Britain's biggest gambling companies, including William Hill, Betfred and Paddy Power, have prospectively agreed to stop advertising on a "whistle-to-whistle" basis.
It would mean any live broadcast which begins before the watershed will not contain betting adverts.
The move comes amid fears advertising during live sport is fuelling an explosion in underage gambling addicts.
The proposals, which have been put forward by the Remote Gambling Association, are yet to be fully agreed.
Sources at two of the betting companies concerned told Sky News they were having legal meetings about the prospective changes on Thursday.
It is expected they will be rubber stamped next week following a meeting of the five major gambling industry associations.
A Gambling Commission spokesperson said: "We understand that options for enhancing the Gambling Industry Code for Socially Responsible Advertising are currently under review.
"We would welcome any steps to address public concerns about gambling advertising.
"Last month we brought together senior leaders from over 100 gambling companies to look at how they can work together to make gambling fairer and safer, including considering the approach they take to advertising.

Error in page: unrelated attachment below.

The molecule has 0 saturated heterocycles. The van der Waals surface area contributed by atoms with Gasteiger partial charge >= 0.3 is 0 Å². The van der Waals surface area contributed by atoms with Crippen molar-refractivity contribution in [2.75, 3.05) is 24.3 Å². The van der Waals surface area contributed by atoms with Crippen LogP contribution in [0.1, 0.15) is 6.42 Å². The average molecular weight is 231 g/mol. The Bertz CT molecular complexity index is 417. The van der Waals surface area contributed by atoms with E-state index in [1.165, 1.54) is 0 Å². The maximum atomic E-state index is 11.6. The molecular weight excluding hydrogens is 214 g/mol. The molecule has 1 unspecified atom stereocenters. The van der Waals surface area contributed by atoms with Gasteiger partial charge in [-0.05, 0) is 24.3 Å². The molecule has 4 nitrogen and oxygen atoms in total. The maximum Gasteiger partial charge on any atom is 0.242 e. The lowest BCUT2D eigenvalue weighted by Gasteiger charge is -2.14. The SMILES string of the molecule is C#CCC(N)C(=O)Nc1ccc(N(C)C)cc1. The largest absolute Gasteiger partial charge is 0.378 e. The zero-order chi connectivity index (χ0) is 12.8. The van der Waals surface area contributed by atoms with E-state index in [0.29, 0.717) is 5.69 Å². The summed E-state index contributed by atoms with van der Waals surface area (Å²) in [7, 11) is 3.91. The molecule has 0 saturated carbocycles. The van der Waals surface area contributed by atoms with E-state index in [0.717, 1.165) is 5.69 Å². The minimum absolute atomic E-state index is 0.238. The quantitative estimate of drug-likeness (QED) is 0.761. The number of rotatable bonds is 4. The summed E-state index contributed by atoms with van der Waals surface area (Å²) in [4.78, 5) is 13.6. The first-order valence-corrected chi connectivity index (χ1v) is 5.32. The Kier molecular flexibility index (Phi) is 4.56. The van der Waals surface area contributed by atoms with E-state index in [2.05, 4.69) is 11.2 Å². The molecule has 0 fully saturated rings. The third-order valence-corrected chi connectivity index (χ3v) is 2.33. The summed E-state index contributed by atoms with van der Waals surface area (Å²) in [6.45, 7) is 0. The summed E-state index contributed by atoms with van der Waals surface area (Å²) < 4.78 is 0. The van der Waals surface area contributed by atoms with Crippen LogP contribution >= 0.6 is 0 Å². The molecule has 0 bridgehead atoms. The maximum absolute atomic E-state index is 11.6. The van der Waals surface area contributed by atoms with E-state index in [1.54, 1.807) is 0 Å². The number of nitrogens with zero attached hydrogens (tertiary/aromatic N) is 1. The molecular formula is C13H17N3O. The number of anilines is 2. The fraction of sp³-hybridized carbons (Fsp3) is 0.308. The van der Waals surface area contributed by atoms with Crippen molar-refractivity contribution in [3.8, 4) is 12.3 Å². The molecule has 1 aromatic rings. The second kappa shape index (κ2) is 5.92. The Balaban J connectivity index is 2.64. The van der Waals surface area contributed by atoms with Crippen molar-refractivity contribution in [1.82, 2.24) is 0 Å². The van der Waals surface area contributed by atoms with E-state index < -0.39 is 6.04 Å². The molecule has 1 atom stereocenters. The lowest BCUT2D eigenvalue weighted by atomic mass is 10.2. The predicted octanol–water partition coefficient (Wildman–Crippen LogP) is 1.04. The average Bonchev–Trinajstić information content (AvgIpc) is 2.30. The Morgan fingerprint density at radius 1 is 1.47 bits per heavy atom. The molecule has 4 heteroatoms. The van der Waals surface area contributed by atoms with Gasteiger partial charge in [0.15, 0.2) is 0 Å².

"We look forward to hearing about the industry's plans."
The gambling industry spent £1.5bn on marketing last year, prompting fears about the impact the advertising has on children.
A Gambling Commission report released last month indicated that 55,000 children aged 11 to 16 could be officially categorised as problem gamblers.
The changes could lead to a sustained push to limit betting advertisements in other areas of sport including on shirts and billboards.
Currently 60% of Premier League and Championship football clubs have betting companies as shirt sponsors.